Should i send it to rcbs for repair, or just junk it?
    If i buy a new scale, what make/model do you prefer, and why? Would it be better to adjust the scale with a calibrated weight, instead of the "zeroing" method? (like set the scale to 50 grs, then put a 50gr calibrated-standard weight in the pan, and adjust the pointer to zero...) what do you think?


    Thanks,
    marshall/ak
    wipe it down gently with a dryer sheet to remove static thats what lyman told me to do to mine. in fact when I am done using it I leave the sheet in the box, fixed me right up
    Visions Steel/841-WELD(9353)
    "Rebellion is in my blood, I was born an American"
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  8. #8

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    Good suggestion Ironartist. I've always suspected that those agate pivot troughs were "magnets" for dust, which your suggestion might help aleviate, too.

  9. #9
    Member kobuk's Avatar
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    thanks for the tips, i'll let you know my results.

  10. #10

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    Thanks to all for the tips and suggestions. I'm going to clean the pivot and troughs with a Q-tip and alcohol like Brown Bear suggested (thank you BB!). It makes sense that a tiny piece of dust or dirt would cause the symptoms I'm seeing. And....I'm thinking seriously of getting a 2nd scale anyway...this 5-10 can be my backup. I just don't trust it anymore. The thumb-wheel for tenths/grain is a PITA to fool with anyway...I can hardly read the little numbers on it...

    Marshall/Ak
    "I love my country...it's the government I'm scared of"

  11. #11

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    Quote Originally Posted by Marshall/Ak View Post
    The thumb-wheel for tenths/grain is a PITA to fool with anyway...I can hardly read the little numbers on it...

    Marshall/Ak
    You too! I figured I was the only one.

  12. #12
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    the old Ohaus RCBS is my go to scale when I am too lazy to set up the DPS. I had some zero problems and just got new agates from RCBS. That will cure it.

  13. #13

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    I think BB has probally hit the nail on the head here but another thing could be your reloading bench. The scales should be on a flat level surface. My reloading bench used to consist of a 2X6 top and the legs would get in the joints and cause me some trouble. I found a scrap of granite from a counter top that I now use to set my scales on. They work well and I do clean them as BB said from time to time.

  14. #14
    Member MaximumPenetration's Avatar
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    Do yourself a favor and pick up a chargemaster 1500 combo. They are excellent.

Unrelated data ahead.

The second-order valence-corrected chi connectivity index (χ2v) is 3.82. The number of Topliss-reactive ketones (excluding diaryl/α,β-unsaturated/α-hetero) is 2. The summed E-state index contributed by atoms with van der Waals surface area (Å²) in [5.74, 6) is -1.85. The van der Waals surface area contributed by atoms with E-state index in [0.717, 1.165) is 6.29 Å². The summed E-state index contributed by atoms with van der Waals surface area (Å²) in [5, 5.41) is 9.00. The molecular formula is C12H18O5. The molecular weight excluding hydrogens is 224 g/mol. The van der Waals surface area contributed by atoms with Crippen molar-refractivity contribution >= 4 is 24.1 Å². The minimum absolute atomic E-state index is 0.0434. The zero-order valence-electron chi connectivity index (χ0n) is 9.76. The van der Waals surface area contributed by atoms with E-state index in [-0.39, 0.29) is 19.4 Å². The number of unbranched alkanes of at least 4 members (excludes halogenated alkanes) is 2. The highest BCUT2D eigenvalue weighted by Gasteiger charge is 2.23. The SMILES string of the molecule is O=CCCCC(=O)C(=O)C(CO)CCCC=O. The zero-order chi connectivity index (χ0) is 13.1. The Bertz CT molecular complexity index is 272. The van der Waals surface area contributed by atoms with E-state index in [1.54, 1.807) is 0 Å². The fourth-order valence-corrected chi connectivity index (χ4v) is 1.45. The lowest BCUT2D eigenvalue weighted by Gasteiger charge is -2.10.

An unarmed man is subject, an armed man is a citizen.

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    Moderator LuJon's Avatar
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    I am a little disappointed as this is one question on here I had possible solutions too since I have been calibrating lab scales for years. Then I read BrownBears post and that pretty much covers it...

  16. #16

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    The tips suggesting cleaning of the beam knife edges, and the channels they rest in, were SPOT ON! I did so, using a Q-tip and some alcohol, and the afore-mentioned problem disappeared completely. I was surprised at how much "gunk" was removed. The scale now returns to zero every time. This makes me think it would be wise to clean those parts of the scale every so often, like maybe once a month...
    Thanks guys!

    Marshall/Ak
    "I love my country...it's the government I'm scared of"

  17. #17
    Member kodiakrain's Avatar
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    Quote Originally Posted by Marshall/Ak View Post
    The tips suggesting cleaning of the beam knife edges, and the channels they rest in, were SPOT ON! I did so, using a Q-tip and some alcohol, and the afore-mentioned problem disappeared completely. I was surprised at how much "gunk" was removed. Marshall/Ak
    Thanks for the "Results Update,"

    This has been a good thread, I'm learning, that's for sure
    haven't had that problem yet, glad I won't, NOW.
    Ten Hours in that little raft off the AK peninsula, blowin' NW 60, in November.... "the Power of Life and Death is in the Tongue," and Yes, God is Good !

  18. #18
    Member alaskabliss's Avatar
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    I second the need to get a chargemaster 1500. Makes your day alot more productive and brings the fun factor back in check.